GD: Some friends came to visit him a little earlier. Unannounced of course. Friendly talk, maybe a glass or two of wine and then poor Colby drank something that made him a little disoriented. Nothing to remain in the body afterwards, of course. Then I’ll bet they picked him up, took him out and put him in the boat they came in on, hooked the canoe up behind them with a painter and out onto the bounding main. Then into the nice cold water, unhitching the canoe and back to shore and the warmth of home and hearth. There was no mention of a hole in his head or missing body parts at all. A careless and confused old man out for a refreshing little trip and then tragedy strikes. I don’t think they’ve had time for a full post but I’ll just wager you they won’t find any cyanide or ricin in him. Another skillfully planned CIA wet action.

RTC: That’s an interesting analysis, Gregory. You haven’t been talking to anyone about this, have you?

GD: From that, I must have guessed right. The reports mentioned the computer and the bad weather and I put the rest together. I always loved jigsaw puzzles, Robert. In the summer, when Chicago got hot, we had no air conditioning in those days so we used to go up to Vilas County in upper Wisconsin to get cool. Nice summer house on a quiet lake. On the front screen porch, there were two large ping pong tables and boxes of very complex jigsaw puzzles. While everyone else was out swimming or fishing for the really delicious lake trout, I was on the porch for hours, putting the puzzles together. I love puzzles. On this one, the pieces were all there.

RTC: I told Kimmel once that you would have made a first class agent for us and he was outraged that I would even think of such sacrilege.

GD: I don’t disagree with you Robert. Kimmel once told me, seriously, that I suffered from the worst case of hubris he had ever seen. Do you know what I told him?

RTC: Were you rude?

GD: No, merely accurate. I told him that I had thought I was wrong about something once but found out later I was mistaken.

RTC: Delightful response, Gregory. And his?

GD: He was not amused, but I was. Anyway, the errant Colby has returned to the land of the living but in worse shape than when he left it.

RTC: Thank God for that.

GD: We can anticipate solemn statements from the White House, a weeping wife and black-suited friends and then off to the bone yard in a bronze box, tightly sealed lest eau d’Colby annoy people downwind. By now he probably smells like a big Camembert cheese. And soon forgotten by most. And from what you said, you won’t be going to the services.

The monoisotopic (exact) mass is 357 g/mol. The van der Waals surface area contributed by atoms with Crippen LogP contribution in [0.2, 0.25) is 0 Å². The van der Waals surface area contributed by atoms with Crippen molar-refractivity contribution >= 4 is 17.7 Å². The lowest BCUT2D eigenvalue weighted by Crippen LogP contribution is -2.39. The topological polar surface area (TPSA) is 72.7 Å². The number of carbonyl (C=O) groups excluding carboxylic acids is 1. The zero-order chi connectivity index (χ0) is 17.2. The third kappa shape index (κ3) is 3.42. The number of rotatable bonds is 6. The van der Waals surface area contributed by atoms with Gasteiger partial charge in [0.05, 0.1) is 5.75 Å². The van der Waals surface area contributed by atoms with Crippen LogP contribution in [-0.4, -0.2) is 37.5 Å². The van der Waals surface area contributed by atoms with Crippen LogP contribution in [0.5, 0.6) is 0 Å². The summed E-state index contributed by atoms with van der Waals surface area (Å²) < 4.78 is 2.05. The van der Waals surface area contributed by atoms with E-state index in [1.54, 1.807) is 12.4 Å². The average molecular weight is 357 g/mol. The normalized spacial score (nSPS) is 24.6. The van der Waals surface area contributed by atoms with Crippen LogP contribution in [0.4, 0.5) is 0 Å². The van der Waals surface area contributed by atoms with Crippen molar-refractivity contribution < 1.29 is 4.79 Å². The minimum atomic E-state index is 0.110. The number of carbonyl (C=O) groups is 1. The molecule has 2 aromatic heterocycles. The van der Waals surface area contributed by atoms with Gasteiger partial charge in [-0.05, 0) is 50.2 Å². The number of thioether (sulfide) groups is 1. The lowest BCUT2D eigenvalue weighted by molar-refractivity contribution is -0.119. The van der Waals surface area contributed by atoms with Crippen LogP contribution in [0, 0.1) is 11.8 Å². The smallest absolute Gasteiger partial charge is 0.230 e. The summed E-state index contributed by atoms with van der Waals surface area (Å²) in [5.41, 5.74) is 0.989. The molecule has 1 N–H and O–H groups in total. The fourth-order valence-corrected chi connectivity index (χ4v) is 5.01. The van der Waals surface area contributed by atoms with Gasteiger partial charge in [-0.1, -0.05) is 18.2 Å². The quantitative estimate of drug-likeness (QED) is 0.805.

RTC: I think not.

GD: But you do have your memories.

RTC: So do a lot of others. Perhaps we can discuss something more cheerful than the loss of a valued friend and freedom fighter, Gregory.

GD: How is the blessed box working?

RTC: The birds still flee but no ambulances at the door.

GD: Yes. Wait until valued secretary Mitzi Rumpleberger hangs herself in an electronically inspired fit of depression in the ladies’ lavatory with a pair of silk stockings.

RTC: The Ambassador would be more spectacular.

GD: His office is probably in the back. And one would hope he doesn’t wear silk stockings. Or a bra either.

RTC: Such imagery.

GD: If you don’t laugh, Robert, you will go crazy. People don’t realize that life is a huge practical joke that always has a bad ending. Like Brother Colby, but enough of forbidden topics. Someday, I will tell you how I nailed Pollard.

RTC: This is not another joke?

GD: Not at all.

RTC: I have some knowledge of this business, Gregory, and I would like to compare it to your own. Do go on.

GD: I knew a military collector when I was living in California. He used to collect SS items which was rather weird because he was Jewish. His father had been a host for a kiddie television show and after he and the mother got a divorce, she married a big cheese in the insurance business. Jack Beckett.

RTC: Transamerica Beckett?

GD: The same. They lived in Atherton in a gated house. I used to visit there from time to time and met Beckett a few times. A very decent, down to earth person, easy to talk to and I would say very honest. Did you know him?

RTC: I believe we knew him.

GD: He mentioned he knew Stansfield Turner so you must be right. Anyway, Abenheim, that’s his name, Donald Abenheim, had a fellow student from Stanford named Jay Pollard. Pollard used to come over and the two of them would war game and I sat in on a few sessions. Pollard was a very pleasant, smart fellow but a raging nebbish. A Walter Mitty type, if you know what I mean. Lived in a fantasy world of his own making. Pollard’s father was a dentist or something dull living in Ohio but Pollard was a downright fanatical Israeli supporter and he went on about working as a kibbutz guard, being an officer in the Mossad and so on. Obvious bullshit. It didn’t make him a bad person but he was a little hard to take at times. We never believed a word he said on that subject. Anyway, later, after Abenheim had graduated from Stanford, he told me Pollard had tried to get into your agency as an analyst but they discovered his Israeli lust and turned him down. Don told me that in their yearbook, Pollard put down that he was a major in the Mossad. But then he went to work for naval intelligence….

RTC: Naval Fleet Intelligence. Then he transferred over to the Anti-Terrorist Alert center of the NIS.

GD: The what?

RTC: Naval Investigative Service. They dealt with top secret military communications. Go on.

GD: When Don told me about this, I remarked that perhaps, given his attitudes, this was really not the place for Pollard to work.